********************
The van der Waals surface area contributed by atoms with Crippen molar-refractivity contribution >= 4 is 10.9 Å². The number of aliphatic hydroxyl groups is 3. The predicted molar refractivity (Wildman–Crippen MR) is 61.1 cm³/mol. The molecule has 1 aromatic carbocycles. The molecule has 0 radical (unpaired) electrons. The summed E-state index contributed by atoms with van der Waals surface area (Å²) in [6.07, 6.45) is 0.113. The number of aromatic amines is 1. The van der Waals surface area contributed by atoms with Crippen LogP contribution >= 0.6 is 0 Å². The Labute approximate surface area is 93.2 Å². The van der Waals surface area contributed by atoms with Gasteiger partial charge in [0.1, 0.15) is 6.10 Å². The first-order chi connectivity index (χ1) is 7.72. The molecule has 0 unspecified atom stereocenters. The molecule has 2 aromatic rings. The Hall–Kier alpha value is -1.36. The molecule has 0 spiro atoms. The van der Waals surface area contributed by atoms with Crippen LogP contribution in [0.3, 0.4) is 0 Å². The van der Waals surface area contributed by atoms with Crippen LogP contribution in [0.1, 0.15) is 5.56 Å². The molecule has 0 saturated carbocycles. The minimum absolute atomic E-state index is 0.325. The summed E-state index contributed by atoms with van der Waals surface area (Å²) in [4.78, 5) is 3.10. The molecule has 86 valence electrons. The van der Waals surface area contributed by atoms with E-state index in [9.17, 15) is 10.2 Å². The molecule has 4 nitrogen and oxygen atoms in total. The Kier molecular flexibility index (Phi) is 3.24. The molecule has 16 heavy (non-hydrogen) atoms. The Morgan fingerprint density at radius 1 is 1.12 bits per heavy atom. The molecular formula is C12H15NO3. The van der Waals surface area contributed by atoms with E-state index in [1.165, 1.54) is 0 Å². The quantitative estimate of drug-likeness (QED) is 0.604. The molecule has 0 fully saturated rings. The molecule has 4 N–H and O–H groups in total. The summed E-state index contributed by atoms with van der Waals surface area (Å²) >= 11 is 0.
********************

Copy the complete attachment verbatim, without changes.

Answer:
The van der Waals surface area contributed by atoms with Crippen molar-refractivity contribution >= 4 is 10.9 Å². The number of aliphatic hydroxyl groups is 3. The predicted molar refractivity (Wildman–Crippen MR) is 61.1 cm³/mol. The molecule has 1 aromatic carbocycles. The molecule has 0 radical (unpaired) electrons. The summed E-state index contributed by atoms with van der Waals surface area (Å²) in [6.07, 6.45) is 0.113. The number of aromatic amines is 1. The van der Waals surface area contributed by atoms with Crippen LogP contribution >= 0.6 is 0 Å². The Labute approximate surface area is 93.2 Å². The van der Waals surface area contributed by atoms with Gasteiger partial charge in [0.1, 0.15) is 6.10 Å². The first-order chi connectivity index (χ1) is 7.72. The molecule has 0 unspecified atom stereocenters. The molecule has 2 aromatic rings. The Hall–Kier alpha value is -1.36. The molecule has 0 spiro atoms. The van der Waals surface area contributed by atoms with Crippen LogP contribution in [0.3, 0.4) is 0 Å². The van der Waals surface area contributed by atoms with Crippen LogP contribution in [0.1, 0.15) is 5.56 Å². The molecule has 0 saturated carbocycles. The minimum absolute atomic E-state index is 0.325. The summed E-state index contributed by atoms with van der Waals surface area (Å²) in [4.78, 5) is 3.10. The molecule has 86 valence electrons. The van der Waals surface area contributed by atoms with E-state index in [9.17, 15) is 10.2 Å². The molecule has 4 nitrogen and oxygen atoms in total. The Kier molecular flexibility index (Phi) is 3.24. The molecule has 16 heavy (non-hydrogen) atoms. The Morgan fingerprint density at radius 1 is 1.12 bits per heavy atom. The molecular formula is C12H15NO3. The van der Waals surface area contributed by atoms with E-state index in [1.165, 1.54) is 0 Å². The quantitative estimate of drug-likeness (QED) is 0.604. The molecule has 0 fully saturated rings. The molecule has 4 N–H and O–H groups in total. The summed E-state index contributed by atoms with van der Waals surface area (Å²) >= 11 is 0.